Pham Van Hoan
Father of two children, Lam Ha. He hopes his son will take over his plantation.
I know about climate change from the training in the C3 [Coffee Climate Care] program. The weather used to be foreseeable, but it is not anymore. This is a big problem for the growth of coffee plants and a big problem for coffee production in the whole area.
Through C3 we now know where it comes from and what we can do to prepare the coffee plantations and try to minimize where we cause climate change ourselves. I have learned which measures I can take to deal better with the challenges we face. Those are for example cover crops; I plant cover crops at the side of the plot and leave the grass on the field against erosion. In the past I used to clear the plot, now I only cut the weeds before fertilization. This brings nutrition to the plants and lowers the temperature of the soil.
I am now planting shade trees. They are really important for Arabica trees. The coffee plants then get stronger and develop less secondary branches. My neighbors have seen this and now want to do the same, so I have opened a nursery for pepper seedlings to supply them. I have also changed the fertilization management. I had to hire additional labor for this, as I now apply the fertilizer much more targeted in drenches and I balance the NKP content so that it is adequate for the coffee trees.
The future of coffee farming in this region? Maybe the area of coffee production will be smaller in the future, or the productivity lower. This year has already been very tough, very dry. When Catimor flowers it needs a lot of water.
Tran van Tho
He is 56 years old and has two children, Lam Ha. He trains his cooperative members and other farmers in his municipality.
Over the last couple of years it has become easy to recognize climate change: There have been crazy rains, sometimes very heavy and heavy storms. This has directly affected farmers. Strong winds break flowers and fruits on plantations that don’t have shade trees or wind breaks. Heavy rains lead to erosion if there are no shade trees or cover crops.
We knew a little bit about climate change before the project, like that the sea level is rising, the temperatures increasing. But with the Coffee Climate Care project we now know the fundamentals of what causes climate change and it is very clear to us which adaptation practices we should implement: 1) windbreaks, 2) shade trees, 3) cover crops. I inform my farmers to do this and also other farmers in the community. Many already plant shade trees, wind breaks and cover crops. I am sure it will help us for the future. In this region we have good possibilities to adapt to climate change.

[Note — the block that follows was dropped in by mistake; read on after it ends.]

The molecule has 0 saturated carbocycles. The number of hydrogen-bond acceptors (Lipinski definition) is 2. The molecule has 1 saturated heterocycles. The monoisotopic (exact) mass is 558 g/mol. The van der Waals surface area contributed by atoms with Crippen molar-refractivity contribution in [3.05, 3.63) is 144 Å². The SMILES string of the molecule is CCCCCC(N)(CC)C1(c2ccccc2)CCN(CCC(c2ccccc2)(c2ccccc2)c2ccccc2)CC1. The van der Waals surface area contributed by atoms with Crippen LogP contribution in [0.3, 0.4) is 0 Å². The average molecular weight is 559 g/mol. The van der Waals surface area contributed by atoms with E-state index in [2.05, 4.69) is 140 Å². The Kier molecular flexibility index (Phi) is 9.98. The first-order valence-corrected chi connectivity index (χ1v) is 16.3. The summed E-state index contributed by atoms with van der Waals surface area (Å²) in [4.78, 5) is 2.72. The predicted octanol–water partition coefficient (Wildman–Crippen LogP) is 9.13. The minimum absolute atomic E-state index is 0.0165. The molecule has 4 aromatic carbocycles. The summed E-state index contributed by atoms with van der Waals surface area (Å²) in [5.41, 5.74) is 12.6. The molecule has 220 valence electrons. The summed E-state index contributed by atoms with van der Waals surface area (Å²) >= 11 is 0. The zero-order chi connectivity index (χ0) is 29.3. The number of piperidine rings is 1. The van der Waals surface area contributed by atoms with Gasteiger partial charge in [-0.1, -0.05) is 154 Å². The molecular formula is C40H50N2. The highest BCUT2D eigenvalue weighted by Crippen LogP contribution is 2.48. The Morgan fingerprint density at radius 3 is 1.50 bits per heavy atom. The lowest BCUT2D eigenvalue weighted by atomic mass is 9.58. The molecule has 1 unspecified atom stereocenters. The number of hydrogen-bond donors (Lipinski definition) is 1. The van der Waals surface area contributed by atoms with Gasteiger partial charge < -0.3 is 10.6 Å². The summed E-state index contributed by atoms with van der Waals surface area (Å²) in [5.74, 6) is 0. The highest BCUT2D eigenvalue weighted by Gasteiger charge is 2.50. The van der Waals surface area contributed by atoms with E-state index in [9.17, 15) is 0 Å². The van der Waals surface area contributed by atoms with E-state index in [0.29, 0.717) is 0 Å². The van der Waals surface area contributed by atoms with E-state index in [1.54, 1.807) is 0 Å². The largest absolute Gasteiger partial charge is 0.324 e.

Nguyen Thu Truc
53 years old, he is a promoter farmer, Lam Ha.
In the last 2-3 years, the dry season was very hot. There were strong winds, heavy rains in a short time. The distribution of the rain was also not suitable for coffee. The biggest negative impact [of climate change] has been that pests and diseases stay for the whole year. In the past they were seasonal, but now they don’t die anymore.
[Through the Coffee Climate Care project] I learned how to cultivate coffee under the new conditions. Especially, I learned the benefits of using shade trees. They help to avoid a lot of things. I inform others in Farmer Field Schools, but also in meetings, for example, group meetings or village meetings. I talk about it daily and think that in 5 years all plantations here will have shade trees. Before the C3 project I knew a little bit about climate change, but I didn’t care.
Plantations that don’t use sustainable practices will not continue. I hope that they will learn and implement the right practices. Important practices are windbreaks and shade trees to control erosion. If we do this, it should be fine.